GARCIA-NAVARRO: And where is the White House in all of this?

LIASSON: The White House wrote a letter to the House saying that they would not participate in the House Judiciary Committee hearing on Monday. They had left that open, but now they've closed the door. They say this is a sham process, a witch hunt. And they are looking forward to getting this thing out of the House and into the Senate, where the president calls that our turf because, of course, the Senate is where Republicans are in the majority. The House has Democrats in the majority. And they say they're looking forward to a fair trial in the Senate, and they want the House to get it off their plate as soon as possible.

Now, no one I've talked to is very confident about predicting the political endgame of this. Democrats could get a backlash against impeachment. Republicans could see a groundswell for impeachment. That would be bad for them. But where there is consensus is that no one thinks there will be 20 Republicans to break ranks and vote for removal in the Senate because there you need 67 votes.

GARCIA-NAVARRO: Right. And meanwhile, let's talk a little bit about the president and his foreign policy concerns and, most immediately, the relationship with Saudi Arabia because of the tragedy at the Pensacola airbase yesterday. A Saudi officer opened fire, killing three Americans. How is the president handling this?

LIASSON: Well, it's really interesting. The president's first instinct seems to be to absolve the Saudi government in general. He said that he had talked to Saudi leaders. They're devastated about what's happened. He said that the king will be involved in, quote, "taking care of families and loved ones." Presumably, that means giving them money. He never used the word terrorism, as he would for any kind of attack on U.S. soil by a Muslim person.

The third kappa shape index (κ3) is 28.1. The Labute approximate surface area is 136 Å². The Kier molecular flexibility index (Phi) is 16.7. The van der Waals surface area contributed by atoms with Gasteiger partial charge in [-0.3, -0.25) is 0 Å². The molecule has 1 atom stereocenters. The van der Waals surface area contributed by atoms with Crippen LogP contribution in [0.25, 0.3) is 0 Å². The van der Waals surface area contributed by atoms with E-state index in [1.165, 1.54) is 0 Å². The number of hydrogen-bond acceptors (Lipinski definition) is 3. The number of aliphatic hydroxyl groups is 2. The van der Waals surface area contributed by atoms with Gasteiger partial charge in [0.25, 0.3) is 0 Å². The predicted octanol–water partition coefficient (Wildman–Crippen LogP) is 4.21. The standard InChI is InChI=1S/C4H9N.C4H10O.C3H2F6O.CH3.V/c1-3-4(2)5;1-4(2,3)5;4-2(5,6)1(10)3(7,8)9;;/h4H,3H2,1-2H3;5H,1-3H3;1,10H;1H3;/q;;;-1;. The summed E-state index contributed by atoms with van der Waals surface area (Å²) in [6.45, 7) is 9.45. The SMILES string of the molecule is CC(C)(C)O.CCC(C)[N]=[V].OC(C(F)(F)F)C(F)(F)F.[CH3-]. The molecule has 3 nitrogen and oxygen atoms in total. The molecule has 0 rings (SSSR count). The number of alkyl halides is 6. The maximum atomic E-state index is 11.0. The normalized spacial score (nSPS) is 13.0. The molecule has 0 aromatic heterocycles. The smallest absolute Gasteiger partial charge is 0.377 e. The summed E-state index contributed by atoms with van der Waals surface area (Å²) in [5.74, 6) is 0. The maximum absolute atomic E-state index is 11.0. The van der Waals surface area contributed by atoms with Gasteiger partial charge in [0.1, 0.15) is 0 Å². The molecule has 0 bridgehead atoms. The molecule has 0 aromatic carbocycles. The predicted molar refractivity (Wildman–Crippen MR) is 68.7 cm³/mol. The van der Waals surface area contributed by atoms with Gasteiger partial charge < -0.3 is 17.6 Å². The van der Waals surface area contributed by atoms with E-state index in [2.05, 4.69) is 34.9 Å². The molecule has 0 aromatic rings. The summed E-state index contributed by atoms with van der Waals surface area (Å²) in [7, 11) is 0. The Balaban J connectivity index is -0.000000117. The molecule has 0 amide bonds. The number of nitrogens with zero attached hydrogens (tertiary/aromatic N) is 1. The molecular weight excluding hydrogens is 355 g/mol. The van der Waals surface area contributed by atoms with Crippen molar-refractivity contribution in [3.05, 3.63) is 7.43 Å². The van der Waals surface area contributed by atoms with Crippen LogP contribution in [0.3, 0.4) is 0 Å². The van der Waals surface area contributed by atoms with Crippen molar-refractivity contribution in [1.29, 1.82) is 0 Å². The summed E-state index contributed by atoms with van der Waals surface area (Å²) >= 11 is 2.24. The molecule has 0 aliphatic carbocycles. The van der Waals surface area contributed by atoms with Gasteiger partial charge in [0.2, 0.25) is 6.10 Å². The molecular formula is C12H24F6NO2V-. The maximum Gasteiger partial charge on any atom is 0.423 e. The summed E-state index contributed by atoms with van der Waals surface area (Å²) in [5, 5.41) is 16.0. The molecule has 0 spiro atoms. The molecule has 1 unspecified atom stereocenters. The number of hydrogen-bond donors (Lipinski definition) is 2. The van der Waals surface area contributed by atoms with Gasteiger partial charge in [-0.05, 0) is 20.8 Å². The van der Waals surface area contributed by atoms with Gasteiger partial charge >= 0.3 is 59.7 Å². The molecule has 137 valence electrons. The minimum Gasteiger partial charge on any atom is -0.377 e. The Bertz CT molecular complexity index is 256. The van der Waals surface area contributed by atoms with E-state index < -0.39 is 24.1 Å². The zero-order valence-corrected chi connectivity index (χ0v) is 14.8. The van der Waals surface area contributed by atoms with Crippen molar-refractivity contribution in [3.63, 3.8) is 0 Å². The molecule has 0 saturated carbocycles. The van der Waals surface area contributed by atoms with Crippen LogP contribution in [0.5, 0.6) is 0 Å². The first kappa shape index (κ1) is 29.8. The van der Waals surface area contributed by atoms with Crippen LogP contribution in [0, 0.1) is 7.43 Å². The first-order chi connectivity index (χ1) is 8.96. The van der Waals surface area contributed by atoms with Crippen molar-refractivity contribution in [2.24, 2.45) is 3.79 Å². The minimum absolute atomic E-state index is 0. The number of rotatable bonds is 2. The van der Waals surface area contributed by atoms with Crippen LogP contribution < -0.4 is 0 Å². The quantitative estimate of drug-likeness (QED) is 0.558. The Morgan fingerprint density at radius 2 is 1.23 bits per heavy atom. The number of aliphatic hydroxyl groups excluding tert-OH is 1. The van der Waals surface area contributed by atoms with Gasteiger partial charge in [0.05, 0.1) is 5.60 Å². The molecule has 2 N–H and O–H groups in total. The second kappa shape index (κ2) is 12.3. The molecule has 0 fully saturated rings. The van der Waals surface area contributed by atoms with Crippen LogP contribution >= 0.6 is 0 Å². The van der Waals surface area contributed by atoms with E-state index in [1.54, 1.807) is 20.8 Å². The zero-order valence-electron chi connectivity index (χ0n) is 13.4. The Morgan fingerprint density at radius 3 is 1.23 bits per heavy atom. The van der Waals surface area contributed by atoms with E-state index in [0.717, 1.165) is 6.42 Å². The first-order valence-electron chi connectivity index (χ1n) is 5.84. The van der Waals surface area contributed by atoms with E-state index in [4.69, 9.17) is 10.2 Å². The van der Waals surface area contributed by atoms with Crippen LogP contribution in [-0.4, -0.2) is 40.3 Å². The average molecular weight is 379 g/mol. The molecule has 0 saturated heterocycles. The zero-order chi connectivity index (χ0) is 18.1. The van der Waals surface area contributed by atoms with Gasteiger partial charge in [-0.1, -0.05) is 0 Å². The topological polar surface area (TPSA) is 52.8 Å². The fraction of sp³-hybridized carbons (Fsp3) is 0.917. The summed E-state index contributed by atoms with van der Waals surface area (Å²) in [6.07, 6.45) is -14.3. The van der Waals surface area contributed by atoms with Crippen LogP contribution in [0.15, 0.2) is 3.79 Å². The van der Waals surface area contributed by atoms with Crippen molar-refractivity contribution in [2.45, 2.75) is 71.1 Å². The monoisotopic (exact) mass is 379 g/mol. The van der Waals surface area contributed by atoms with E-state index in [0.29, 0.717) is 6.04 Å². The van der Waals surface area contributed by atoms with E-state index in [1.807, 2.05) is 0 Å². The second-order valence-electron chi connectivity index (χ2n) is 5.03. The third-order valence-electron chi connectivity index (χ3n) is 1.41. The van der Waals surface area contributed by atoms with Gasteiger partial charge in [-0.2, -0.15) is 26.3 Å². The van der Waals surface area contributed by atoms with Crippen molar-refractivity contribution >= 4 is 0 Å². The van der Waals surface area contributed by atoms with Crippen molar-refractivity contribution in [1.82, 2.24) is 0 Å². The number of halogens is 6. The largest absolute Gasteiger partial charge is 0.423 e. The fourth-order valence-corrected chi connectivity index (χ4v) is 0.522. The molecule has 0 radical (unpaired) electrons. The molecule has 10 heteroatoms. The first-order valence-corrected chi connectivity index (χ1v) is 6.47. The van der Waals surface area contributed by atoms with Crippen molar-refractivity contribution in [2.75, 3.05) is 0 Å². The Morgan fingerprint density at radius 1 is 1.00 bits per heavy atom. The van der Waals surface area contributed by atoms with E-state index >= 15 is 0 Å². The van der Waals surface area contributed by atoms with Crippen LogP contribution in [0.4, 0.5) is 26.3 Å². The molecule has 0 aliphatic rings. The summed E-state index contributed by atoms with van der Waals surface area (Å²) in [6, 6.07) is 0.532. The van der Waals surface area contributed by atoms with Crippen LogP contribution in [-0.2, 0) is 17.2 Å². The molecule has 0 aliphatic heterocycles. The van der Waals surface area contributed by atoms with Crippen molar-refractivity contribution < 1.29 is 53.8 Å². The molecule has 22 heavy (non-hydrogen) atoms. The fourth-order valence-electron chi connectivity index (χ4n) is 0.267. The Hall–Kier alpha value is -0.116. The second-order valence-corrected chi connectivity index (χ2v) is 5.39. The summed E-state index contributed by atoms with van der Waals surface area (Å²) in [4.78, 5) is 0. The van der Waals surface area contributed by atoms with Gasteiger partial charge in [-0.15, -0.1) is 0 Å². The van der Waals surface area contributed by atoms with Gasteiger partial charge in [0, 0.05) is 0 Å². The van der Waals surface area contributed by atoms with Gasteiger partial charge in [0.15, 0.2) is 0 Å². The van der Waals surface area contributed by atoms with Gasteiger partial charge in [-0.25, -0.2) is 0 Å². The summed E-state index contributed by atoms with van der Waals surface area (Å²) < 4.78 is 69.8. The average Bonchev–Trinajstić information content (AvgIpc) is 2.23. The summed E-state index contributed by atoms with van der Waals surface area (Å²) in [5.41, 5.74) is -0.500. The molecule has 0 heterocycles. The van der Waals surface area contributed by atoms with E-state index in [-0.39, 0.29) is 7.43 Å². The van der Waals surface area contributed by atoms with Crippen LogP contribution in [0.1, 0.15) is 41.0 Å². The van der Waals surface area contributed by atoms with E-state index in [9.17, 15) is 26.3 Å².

But this is very similar to how he reacted to Jamal Khashoggi's death and dismemberment. He considers the Saudis not just staunch allies of the United States, but also personal friends of himself and his family. We have heard reports - not confirmed by NPR - that this might not have been a lone gunman. He might have watched mass killing videos at a dinner party he hosted earlier in the week, that other Saudis might have videoed the attack. So there's a lot more to come in this incident.

GARCIA-NAVARRO: That's Mara Liasson, NPR national political correspondent. Thank you.

LIASSON: Thank you. Transcript provided by NPR, Copyright NPR.

Mara Liasson is a national political correspondent for NPR. Her reports can be heard regularly on NPR's award-winning newsmagazine programs Morning Edition and All Things Considered. Liasson provides extensive coverage of politics and policy from Washington, DC — focusing on the White House and Congress — and also reports on political trends beyond the Beltway.